And I have rowing, about more anon. Nearly every day, preferably in the morning, I go down to the basement to row for up to an hour (or sometimes, when I have foolishly committed to a half marathon, close to two). During the pandemic when the gyms were closed, we bought a Concept2 Rowerg, and it has been life-changing. After using the rower on and off for a year, I took seriously to rowing in March of this year, and in that time I’ve rowed well over a million metres, joined an international virtual team (which placed 59th out of 746 teams in the Fall Team Challenge and 8th out of 167 teams in our size category), rowed two half marathons, and lost 30 pounds. I work hard at rowing, and my top ranked workouts are in the 80th percentile in my category (not the half marathon, though, where I’m ranked 29th out of 76 bad fifty-something bitches who also like to row hard core).

Yesterday morning I rowed for an hour (while watching Man on the Moon), and then went out to put the gardens to bed. I didn’t finish everything before dark, but did manage to get the Hallowe’en decorations packed carefully away, put pumpkins into the compost, raked leaves, swept the front porch, put the hoses away, brought out the (shudder) snow shovels, and emptied the rain barrel. Today I hope to finish raking and sweeping, plant next year’s garlic, empty planters, and tuck the gardening décor and equipment carefully away in the garage.

Complicating today’s plans is the Education Workers’ labour action, a volatile situation that has closed schools in the Toronto District School Board and left students doing so-called asynchronous learning, with uncertainty about whether, when and how learning will resume later this week. This morning my daughter is finishing off some assignments and a couple of art pieces, while we keep checking the news for updates.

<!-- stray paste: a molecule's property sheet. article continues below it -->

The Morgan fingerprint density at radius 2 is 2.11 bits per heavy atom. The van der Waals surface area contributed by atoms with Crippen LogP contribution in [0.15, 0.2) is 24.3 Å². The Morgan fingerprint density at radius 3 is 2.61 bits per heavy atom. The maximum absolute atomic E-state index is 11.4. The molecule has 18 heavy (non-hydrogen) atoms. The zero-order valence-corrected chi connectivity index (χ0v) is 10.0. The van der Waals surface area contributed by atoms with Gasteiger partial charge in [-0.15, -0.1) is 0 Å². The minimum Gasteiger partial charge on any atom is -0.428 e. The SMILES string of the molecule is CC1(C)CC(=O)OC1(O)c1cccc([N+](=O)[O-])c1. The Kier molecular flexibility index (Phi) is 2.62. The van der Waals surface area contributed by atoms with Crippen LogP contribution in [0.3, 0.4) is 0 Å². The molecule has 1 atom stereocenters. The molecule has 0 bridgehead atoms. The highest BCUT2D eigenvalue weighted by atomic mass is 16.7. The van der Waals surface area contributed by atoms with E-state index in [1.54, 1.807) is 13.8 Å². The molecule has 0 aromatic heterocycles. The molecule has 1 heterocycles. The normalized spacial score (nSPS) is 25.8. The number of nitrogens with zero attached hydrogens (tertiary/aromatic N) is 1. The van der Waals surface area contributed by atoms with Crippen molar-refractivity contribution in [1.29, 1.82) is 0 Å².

A Short Aside on the Education Workers’ Strike

My own view about the situation? In summary: (1) I believe in the principles that govern trade unionism and wholly support the collective bargaining process laid out in the Ontario Labour Relations Act. (2) I had some issues with OSBCU (Ontario School Board Council of Unions, representing over 50,000 Ontario education workers, including administrative and custodial staff, educational assistants, early childhood educators, and library technicians)’s approach to bargaining, namely the significant wage demands (yes, declining real wages and yes, inflation, but tell that to private sector workers earning minimum wage) and what seemed, from the outside, as its brinkmanship approach to conciliation and the strike vote process (the Province’s subsequent moves make OSBCU’s approach a lot more understandable). To be clear, I support the Union’s aims, but have found some of its moves seemed (again, from the outside) tone-deaf and short-sighted. (3) At the same time, nothing could be more tone-deaf than the Province pushing through legislation last week to impose a collective agreement and declare any OSBCU labour action ‘illegal’–ordinarily this would itself be an illegal act, given that labour rights are Constitutionally protected in the Charter of Rights and Freedoms, but the government has indicated it will invoke the Notwithstanding Clause, which it appears to see as offering it a free pass from democratic accountability.

I see this not only as an idiotic move on the part of the Provincial government, but also as an authoritarian, deeply undemocratic action. Not only does it abrogate the statutory basis of labour relations in Ontario, it directly undermines the democratic process in Canada. Worse still, it wasn’t even necessary. The Province could have waited a few days and easily passed back to work legislation that would have sent unresolved contract issues to binding arbitration. Premier Ford and Education Minister Stephen Lecce could have presented themselves as heroes standing up for public education, and the Notwithstanding Clause could have been kept in its box. Instead, most Ontarians blame Ford for the debacle, and labour advocates are now calling for a general strike.

Already this morning I see evidence the Premier might be backing down, and ‘walking back’ his threat to invoke the Notwithstanding Clause. If this actually happens, labour advocates will claim it was the threat of a general strike that did it, but it is almost certain that constitutional law experts within his own party have told Ford to back the eff down unless he wants to spend the rest of his term in office fighting a myriad of constitutional issues all the way to the Supreme Court of Canada.